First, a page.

Why do this problem?
In this problem, constructing some lines on a triangle divides the area in a surprising way. We hope that by trying some examples and calculating the areas, students will be intrigued by the result they notice, and curious to prove whether it will always work. Along the way, they will have plenty of opportunity to work with similar triangles, ratios and enlargements.
Possible approach
Begin by showing students a rightangled triangle such as the one below, with points marked $\frac13$ of the way along each side and joined to make a new triangle.
Invite them to draw some triangles, perhaps on squared paper, and calculate the areas. Once they have created some examples, bring the class together and share results. Perhaps students could add their results to a table on the board:
Area of rightangled triangle 
Area of triangle inside 




"What do you notice?"
"The rightangled triangle's area is always three times the area of the inside triangle"
To prove the result, students might find it useful to add some extra lines to their diagram:
As the triangles are rightangled, students could use similar triangles to explain why the small triangles at A, B and C are each $\frac19$ of the area of the whole triangle. Students can then explore the triangles with the same length base that share an apex; this gives us another three triangles with area $\frac19$. Students could be encouraged to write up this argument as a proof.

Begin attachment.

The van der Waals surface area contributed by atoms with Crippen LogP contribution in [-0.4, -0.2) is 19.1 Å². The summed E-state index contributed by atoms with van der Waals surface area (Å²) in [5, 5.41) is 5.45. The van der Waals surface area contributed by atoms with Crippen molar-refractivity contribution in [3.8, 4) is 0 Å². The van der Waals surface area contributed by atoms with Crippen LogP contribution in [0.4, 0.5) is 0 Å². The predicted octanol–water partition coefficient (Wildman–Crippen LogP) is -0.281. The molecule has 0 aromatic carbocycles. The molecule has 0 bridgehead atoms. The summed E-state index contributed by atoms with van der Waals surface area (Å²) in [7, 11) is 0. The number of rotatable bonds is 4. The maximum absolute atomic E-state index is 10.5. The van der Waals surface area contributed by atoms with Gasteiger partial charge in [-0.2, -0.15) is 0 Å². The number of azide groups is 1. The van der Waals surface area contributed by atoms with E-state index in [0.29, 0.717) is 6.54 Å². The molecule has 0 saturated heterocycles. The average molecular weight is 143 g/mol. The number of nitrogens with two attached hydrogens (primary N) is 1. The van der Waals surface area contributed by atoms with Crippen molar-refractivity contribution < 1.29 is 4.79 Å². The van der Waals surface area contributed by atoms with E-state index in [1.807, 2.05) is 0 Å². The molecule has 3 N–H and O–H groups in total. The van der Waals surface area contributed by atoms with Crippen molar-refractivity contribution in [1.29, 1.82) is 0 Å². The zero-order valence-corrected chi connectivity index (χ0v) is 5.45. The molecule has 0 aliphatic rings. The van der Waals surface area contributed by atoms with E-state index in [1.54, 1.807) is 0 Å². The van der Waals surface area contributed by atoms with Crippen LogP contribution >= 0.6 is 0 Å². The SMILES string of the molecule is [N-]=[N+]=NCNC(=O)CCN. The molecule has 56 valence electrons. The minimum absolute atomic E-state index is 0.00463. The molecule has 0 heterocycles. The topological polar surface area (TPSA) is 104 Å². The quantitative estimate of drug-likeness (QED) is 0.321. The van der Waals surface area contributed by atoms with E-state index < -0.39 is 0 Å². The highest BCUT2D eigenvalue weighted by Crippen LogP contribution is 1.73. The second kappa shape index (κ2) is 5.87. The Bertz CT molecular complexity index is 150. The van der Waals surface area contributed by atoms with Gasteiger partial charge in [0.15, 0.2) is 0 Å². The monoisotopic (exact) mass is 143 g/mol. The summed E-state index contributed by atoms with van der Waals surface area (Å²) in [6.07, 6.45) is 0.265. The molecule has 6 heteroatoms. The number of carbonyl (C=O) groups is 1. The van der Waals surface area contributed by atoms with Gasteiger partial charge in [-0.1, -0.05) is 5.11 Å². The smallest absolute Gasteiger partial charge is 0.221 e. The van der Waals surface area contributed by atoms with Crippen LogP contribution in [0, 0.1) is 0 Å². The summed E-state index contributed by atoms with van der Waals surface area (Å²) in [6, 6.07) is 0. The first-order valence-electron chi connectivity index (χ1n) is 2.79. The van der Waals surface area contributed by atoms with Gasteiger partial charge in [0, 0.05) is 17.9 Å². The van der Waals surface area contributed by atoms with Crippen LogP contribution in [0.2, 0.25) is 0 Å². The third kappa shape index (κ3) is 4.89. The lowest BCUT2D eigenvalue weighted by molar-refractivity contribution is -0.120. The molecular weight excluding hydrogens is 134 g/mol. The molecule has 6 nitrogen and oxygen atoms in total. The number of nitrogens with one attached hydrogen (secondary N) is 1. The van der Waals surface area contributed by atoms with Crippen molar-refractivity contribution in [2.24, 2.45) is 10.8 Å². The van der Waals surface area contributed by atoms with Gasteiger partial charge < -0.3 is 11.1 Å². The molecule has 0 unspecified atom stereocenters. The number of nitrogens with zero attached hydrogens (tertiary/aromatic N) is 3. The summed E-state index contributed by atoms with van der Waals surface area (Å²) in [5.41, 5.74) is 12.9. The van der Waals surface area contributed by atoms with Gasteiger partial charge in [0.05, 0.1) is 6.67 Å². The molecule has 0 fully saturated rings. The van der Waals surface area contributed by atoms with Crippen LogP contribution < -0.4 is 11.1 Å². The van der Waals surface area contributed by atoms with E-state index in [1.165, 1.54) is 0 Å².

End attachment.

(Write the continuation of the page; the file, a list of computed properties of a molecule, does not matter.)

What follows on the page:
Alternatively, students who are familiar with vectors may like to express the lengths in the diagram in terms of the vectors $\overrightarrow{AB}$ and $\overrightarrow{AC}$, and then calculate the relevant areas.
Key questions
Which areas are easiest to calculate?
Can we use these areas to work out the shaded area?
Are there any extra points or lines we could add?
Possible extension
The problem uses a rightangled triangle for ease of area calculation, but the result is true for any triangle. For some students, it might be appropriate to skip straight to thinking about this general case:
Students could then move on to
Areas and Ratios, and
Another Triangle in a Triangle.
Possible support
Students could investigate
Two Ladders to explore similar triangles.